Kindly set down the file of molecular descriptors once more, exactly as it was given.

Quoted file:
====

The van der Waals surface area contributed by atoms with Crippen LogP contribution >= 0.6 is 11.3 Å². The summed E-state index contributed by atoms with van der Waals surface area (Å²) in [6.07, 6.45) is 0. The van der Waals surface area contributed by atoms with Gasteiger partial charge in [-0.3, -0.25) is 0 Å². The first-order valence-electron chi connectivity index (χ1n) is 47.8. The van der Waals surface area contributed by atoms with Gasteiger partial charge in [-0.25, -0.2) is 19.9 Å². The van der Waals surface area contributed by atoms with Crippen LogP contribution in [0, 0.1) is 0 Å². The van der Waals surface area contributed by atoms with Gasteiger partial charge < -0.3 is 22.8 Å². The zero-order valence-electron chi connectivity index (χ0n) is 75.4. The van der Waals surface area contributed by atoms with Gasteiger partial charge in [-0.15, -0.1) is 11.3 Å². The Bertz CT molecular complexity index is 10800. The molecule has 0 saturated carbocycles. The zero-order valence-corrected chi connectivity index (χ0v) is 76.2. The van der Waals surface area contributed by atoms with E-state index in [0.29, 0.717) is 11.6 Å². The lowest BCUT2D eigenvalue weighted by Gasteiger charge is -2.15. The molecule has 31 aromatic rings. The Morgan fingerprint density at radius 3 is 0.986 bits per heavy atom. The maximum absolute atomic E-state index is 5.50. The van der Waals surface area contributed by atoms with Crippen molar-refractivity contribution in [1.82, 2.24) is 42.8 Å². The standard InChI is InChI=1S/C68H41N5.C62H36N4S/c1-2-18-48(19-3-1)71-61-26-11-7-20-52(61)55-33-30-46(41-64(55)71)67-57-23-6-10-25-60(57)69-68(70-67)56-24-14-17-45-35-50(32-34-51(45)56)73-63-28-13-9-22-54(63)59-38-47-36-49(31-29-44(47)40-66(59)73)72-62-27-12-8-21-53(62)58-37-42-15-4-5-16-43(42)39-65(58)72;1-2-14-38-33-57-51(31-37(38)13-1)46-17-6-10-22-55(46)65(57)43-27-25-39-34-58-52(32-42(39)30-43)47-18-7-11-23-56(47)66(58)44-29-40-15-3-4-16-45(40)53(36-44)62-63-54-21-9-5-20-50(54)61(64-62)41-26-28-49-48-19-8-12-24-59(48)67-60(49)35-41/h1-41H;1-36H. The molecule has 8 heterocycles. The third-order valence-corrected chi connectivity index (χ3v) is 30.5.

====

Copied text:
The van der Waals surface area contributed by atoms with Crippen LogP contribution >= 0.6 is 11.3 Å². The summed E-state index contributed by atoms with van der Waals surface area (Å²) in [6.07, 6.45) is 0. The van der Waals surface area contributed by atoms with Gasteiger partial charge in [-0.3, -0.25) is 0 Å². The first-order valence-electron chi connectivity index (χ1n) is 47.8. The van der Waals surface area contributed by atoms with Gasteiger partial charge in [-0.25, -0.2) is 19.9 Å². The van der Waals surface area contributed by atoms with Crippen LogP contribution in [0, 0.1) is 0 Å². The van der Waals surface area contributed by atoms with Gasteiger partial charge < -0.3 is 22.8 Å². The zero-order valence-electron chi connectivity index (χ0n) is 75.4. The van der Waals surface area contributed by atoms with Gasteiger partial charge in [-0.15, -0.1) is 11.3 Å². The Bertz CT molecular complexity index is 10800. The molecule has 0 saturated carbocycles. The zero-order valence-corrected chi connectivity index (χ0v) is 76.2. The van der Waals surface area contributed by atoms with E-state index in [0.29, 0.717) is 11.6 Å². The lowest BCUT2D eigenvalue weighted by Gasteiger charge is -2.15. The molecule has 31 aromatic rings. The Morgan fingerprint density at radius 3 is 0.986 bits per heavy atom. The maximum absolute atomic E-state index is 5.50. The van der Waals surface area contributed by atoms with Crippen molar-refractivity contribution in [1.82, 2.24) is 42.8 Å². The standard InChI is InChI=1S/C68H41N5.C62H36N4S/c1-2-18-48(19-3-1)71-61-26-11-7-20-52(61)55-33-30-46(41-64(55)71)67-57-23-6-10-25-60(57)69-68(70-67)56-24-14-17-45-35-50(32-34-51(45)56)73-63-28-13-9-22-54(63)59-38-47-36-49(31-29-44(47)40-66(59)73)72-62-27-12-8-21-53(62)58-37-42-15-4-5-16-43(42)39-65(58)72;1-2-14-38-33-57-51(31-37(38)13-1)46-17-6-10-22-55(46)65(57)43-27-25-39-34-58-52(32-42(39)30-43)47-18-7-11-23-56(47)66(58)44-29-40-15-3-4-16-45(40)53(36-44)62-63-54-21-9-5-20-50(54)61(64-62)41-26-28-49-48-19-8-12-24-59(48)67-60(49)35-41/h1-41H;1-36H. The molecule has 8 heterocycles. The third-order valence-corrected chi connectivity index (χ3v) is 30.5.